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M340

Description

Our most popular mid-temperature, smooth, plastic, semi-vitreous, buff burning, native functional stoneware.

Plainsman Polar Ice, P300, M370 and M340 (Whiteware transparent glaze on the porcelain, Stoneware transparent glaze on the M340).

The M340 is made from a combination of our A3 and B stoneware materials (as are H550, Buffstone, L212). It is our most popular body (widely used in schools, by hobbyists, and professional potters. Compared to bodies made from refined industrial minerals, M340's diversity of ultimate particle sizes produces a body of much higher dry strength. Its parent materials are also highly consistent, pure, and free of foreign particles. In fact, even without grinding, 95% of a raw sample of M340 will wash through a 200 mesh sieve.

Process Properties

M340 has medium to high plasticity and feels smooth (having a slight texture). There is some distribution of particle sizes in the plus 200 mesh range, these provide channels for faster drying than other bodies you may have used. You should have few problems drying smaller pieces, but care and attention are necessary when making larger pieces, especially flat plates, shallow bowls and sculptural ware. Make sure that the focus is on evenness of drying rather than speed; if sections of a piece dry faster, then either slow these sections down or slow down the drying of the entire piece to effect a more even process.

Firing

Fired test bars of M340 (left) and M325. Fired at cone 8, 7, 6, 5 and 4 (top to bottom).

M340 fires from a straw color at cone 4 to patchy stone-grey-buff at cone 6 to grey by cone 8 (the greying begins by cone 7). M340 is best used at cone 6. This temperature is a functional compromise between the maximum vitrification of cone 8 (where it will also tend to warp or bloat) and the higher porosities in the cone 4-5 range. We typically add 2-3% talc flux to maintain fine control over the body's fired maturity at cone 6 (and reduce the incidence of quartz inversion cracking problems).

Glazing

M340 is quite fine particled in its natural state and takes glazes very well, producing fine homogeneous surfaces. It is high in silica and will craze fewer glazes porcelains. However crazing is possible if a glaze is high in sodium (i.e. from soda feldspar or nepheline syenite) or is very low in silica or alumina (little clay or silica). As a general rule, unbalanced glazes containing high feldspar and little kaolin or silica are usually a problem. For functional ware check glaze fit using a boiling water:ice water immersion test.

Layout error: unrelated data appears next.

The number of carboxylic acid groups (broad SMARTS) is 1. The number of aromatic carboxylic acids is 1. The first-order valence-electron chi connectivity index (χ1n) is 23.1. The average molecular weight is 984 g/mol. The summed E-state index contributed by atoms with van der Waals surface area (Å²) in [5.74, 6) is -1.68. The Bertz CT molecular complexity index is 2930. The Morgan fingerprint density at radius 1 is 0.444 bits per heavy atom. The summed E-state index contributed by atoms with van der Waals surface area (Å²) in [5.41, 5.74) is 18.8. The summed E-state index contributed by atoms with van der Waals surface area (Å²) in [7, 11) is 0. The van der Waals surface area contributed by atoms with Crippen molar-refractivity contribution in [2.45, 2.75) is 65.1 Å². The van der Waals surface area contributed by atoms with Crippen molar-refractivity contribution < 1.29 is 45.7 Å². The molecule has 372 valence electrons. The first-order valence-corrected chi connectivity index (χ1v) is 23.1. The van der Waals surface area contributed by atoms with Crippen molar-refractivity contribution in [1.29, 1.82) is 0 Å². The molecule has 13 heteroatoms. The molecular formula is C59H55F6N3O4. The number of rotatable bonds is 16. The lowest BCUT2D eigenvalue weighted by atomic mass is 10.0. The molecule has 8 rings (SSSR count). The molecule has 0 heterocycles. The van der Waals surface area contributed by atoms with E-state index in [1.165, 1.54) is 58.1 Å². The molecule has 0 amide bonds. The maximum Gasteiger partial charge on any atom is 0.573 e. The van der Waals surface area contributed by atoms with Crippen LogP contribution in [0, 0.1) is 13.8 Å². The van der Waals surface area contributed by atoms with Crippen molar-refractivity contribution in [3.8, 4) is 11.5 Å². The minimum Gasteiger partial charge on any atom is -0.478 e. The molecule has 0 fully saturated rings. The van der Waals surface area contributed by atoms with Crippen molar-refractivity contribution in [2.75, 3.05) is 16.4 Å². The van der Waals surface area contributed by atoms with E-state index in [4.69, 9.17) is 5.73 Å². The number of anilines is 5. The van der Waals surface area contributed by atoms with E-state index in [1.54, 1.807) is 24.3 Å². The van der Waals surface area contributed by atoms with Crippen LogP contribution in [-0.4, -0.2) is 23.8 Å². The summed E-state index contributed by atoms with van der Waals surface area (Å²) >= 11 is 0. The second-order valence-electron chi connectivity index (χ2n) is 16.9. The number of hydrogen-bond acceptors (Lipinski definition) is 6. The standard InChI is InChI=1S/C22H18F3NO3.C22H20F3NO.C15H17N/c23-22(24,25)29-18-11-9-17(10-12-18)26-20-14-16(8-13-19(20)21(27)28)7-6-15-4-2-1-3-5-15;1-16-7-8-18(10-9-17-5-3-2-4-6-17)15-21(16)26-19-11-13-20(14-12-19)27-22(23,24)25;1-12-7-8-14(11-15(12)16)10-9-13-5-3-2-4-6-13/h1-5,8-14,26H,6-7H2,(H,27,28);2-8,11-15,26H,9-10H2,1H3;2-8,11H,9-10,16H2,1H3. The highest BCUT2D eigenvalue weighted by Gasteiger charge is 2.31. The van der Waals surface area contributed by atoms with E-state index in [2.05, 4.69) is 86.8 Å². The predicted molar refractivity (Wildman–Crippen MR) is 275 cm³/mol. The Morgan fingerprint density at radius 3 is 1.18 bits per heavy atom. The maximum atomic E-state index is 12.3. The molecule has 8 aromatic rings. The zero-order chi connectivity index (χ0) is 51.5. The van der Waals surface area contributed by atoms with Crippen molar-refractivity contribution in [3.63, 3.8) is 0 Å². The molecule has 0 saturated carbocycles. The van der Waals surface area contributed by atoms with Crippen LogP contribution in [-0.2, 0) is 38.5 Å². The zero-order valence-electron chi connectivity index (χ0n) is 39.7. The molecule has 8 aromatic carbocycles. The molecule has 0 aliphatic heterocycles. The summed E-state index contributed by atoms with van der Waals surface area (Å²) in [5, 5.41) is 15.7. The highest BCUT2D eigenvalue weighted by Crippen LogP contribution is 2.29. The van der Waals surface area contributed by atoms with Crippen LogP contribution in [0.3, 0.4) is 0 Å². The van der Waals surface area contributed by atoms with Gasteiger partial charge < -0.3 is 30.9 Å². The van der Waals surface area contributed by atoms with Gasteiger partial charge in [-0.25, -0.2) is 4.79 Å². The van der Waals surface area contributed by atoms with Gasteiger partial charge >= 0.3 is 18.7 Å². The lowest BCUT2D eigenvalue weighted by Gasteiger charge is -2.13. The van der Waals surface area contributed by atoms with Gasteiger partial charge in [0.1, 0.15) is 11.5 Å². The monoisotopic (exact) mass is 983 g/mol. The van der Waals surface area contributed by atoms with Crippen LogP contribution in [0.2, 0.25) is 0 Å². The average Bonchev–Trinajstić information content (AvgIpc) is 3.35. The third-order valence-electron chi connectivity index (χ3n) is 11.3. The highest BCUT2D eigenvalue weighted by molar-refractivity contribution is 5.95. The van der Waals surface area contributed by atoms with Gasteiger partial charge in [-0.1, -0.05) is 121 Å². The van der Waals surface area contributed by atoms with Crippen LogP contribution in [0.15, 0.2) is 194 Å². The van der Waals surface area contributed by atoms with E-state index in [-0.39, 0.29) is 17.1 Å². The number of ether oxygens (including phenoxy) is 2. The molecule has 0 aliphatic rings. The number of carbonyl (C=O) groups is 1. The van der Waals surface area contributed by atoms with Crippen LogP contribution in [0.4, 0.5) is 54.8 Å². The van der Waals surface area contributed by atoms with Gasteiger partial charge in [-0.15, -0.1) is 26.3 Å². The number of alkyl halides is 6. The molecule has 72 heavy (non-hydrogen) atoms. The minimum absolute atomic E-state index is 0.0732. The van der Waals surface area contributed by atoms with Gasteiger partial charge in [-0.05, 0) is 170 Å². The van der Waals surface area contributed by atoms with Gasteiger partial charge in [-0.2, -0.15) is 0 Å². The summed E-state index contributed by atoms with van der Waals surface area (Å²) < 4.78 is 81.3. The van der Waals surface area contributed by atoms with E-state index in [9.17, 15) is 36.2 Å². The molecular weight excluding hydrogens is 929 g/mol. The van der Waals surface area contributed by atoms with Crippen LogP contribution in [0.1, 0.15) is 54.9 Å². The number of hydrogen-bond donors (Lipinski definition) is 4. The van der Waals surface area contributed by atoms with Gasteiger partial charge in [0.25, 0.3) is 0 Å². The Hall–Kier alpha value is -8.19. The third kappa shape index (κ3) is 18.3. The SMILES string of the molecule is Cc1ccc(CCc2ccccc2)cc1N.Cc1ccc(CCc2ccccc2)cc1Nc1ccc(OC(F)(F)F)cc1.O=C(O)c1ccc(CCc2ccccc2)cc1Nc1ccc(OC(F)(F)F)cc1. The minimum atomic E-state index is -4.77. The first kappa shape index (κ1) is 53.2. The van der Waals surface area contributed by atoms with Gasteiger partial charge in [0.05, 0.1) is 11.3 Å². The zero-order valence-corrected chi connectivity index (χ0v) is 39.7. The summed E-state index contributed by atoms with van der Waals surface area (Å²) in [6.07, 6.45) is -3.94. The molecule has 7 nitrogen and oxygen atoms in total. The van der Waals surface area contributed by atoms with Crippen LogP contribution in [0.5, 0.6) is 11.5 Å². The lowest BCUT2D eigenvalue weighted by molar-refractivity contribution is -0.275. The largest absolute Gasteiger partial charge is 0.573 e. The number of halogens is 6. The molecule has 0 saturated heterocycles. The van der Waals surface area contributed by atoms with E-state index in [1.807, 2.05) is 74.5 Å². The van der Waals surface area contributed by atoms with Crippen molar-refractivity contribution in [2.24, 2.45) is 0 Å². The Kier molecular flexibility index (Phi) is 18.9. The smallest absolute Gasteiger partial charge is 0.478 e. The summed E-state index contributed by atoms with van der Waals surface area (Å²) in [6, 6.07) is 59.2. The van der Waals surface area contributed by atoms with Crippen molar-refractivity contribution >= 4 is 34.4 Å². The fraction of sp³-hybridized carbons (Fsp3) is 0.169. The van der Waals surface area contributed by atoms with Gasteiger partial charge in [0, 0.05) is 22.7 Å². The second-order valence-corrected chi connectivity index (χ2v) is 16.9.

Since M340 does contain some iron oxide, brightly colored glazes will tend be muted compared to porcelain. This can be handled by using a well fitted slip between body and glaze or opacifying the glaze more.

Glaze Recipes

We specifically recommend our Stoneware transparent base glaze recipe (Whiteware transparent also works). We manufacture these but also provide the recipes if you want to mix your own.

Other Recipes

  • Ravenscrag base GR6-A glossy, you can find its recipe on the cone 6 recipes page at Ravenscrag.com. This transparent gloss is a slightly amber-colored because Ravenscrag does some iron content.
  • G1214W has been used for many years. It is among several starting recipes at the Digitalfire Reference Library. Information is also given on how to customize base glazes for colors, opacity, speck, variegation, etc. One of the recipes there, G1214M, works well with pink stains.

For slip decoration, be careful to match fired shrinkage of the slip with the body.

Casting Recipe

M340 has soluble salts that prevent the action of deflocculants so it cannot be slip cast. We have developed a casting body that is similar to this one (made from refined materials). You can find information on it here.

Thermal Expansion

The chart shown was produced from a specimen fired once to cone 6 in the Plainsman lab and tested in an Orton dilatometer. If you fire to a different temperature, employ different heatup or cooldown rates, or glaze-fire more than once the thermal expansion in your ware may be different than this chart indicates.

Thermal Expansion Chart. Average: 5.5.

Physical Properties

 Drying Shrinkage: 6.0-7.0%
 Dry Strength: 800 psi
 Water Content: 20.0-21.5%
 Drying Factor: C120
 Dry Density: 2.0

Sieve Analysis (Tyler mesh):

     +48: 0.0-0.2%
   48-65: 0.2-0.6
  65-100: 0.5-2.0
 100-150: 1.0-2.0
 150-200: 1.5-4.0
 200-325: 7.0-10.0

Fired Shrinkage:

 Cone 4: 4.0-5.0%
 Cone 5: 4.5-5.5
 Cone 6: 5.0-6.0
 Cone 7: 5.5-6.5

Fired Absorption:

 Cone 4: 4.0-5.5%
 Cone 5: 2.5-4.0
 Cone 6: 1.5-2.5
 Cone 7: 1.0-2.0

Chemical Analysis

 CaO       0.2
 K2O       2.1
 MgO       1.2
 Na2O      0.1
 TiO2      0.6
 Al2O3    17.7
 P2O5      0.0
 SiO2     69.2
 Fe2O3     1.4
 MnO       0.0
 LOI       7.5%

Gallery

M340 at cone 6. Kathy Ransom.

This mug is made from M340 and glazed with GA6-C Alberta Slip rutile blue (outside) and GR6-A Ravenscrag white base (inside). By Tony Hansen.

M340 with GA6A base Alberta Slip glaze. However this one employs frit 3195 instead of 3134. A slow cool produced a flawless surface.

An incredibly deep and rich blue (with no cobalt). This is M340 fired to cone 6. Black-firing L3954B engobe (having 10% Burnt Umber instead of the normal 10% Zircopax) was applied inside and partway down the outside (at the stiff leather hard stage). The incising was done after the engobe dried enough to be able to handle the piece. The glaze is Alberta Slip rutile blue.

Safety Data Sheet

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Logo Plainsman Clays Ltd.
702 Wood Street, Medicine Hat, Alberta T1A 1E9
Phone: 403-527-8535 FAX:403-527-7508
Email: plainsman@telus.net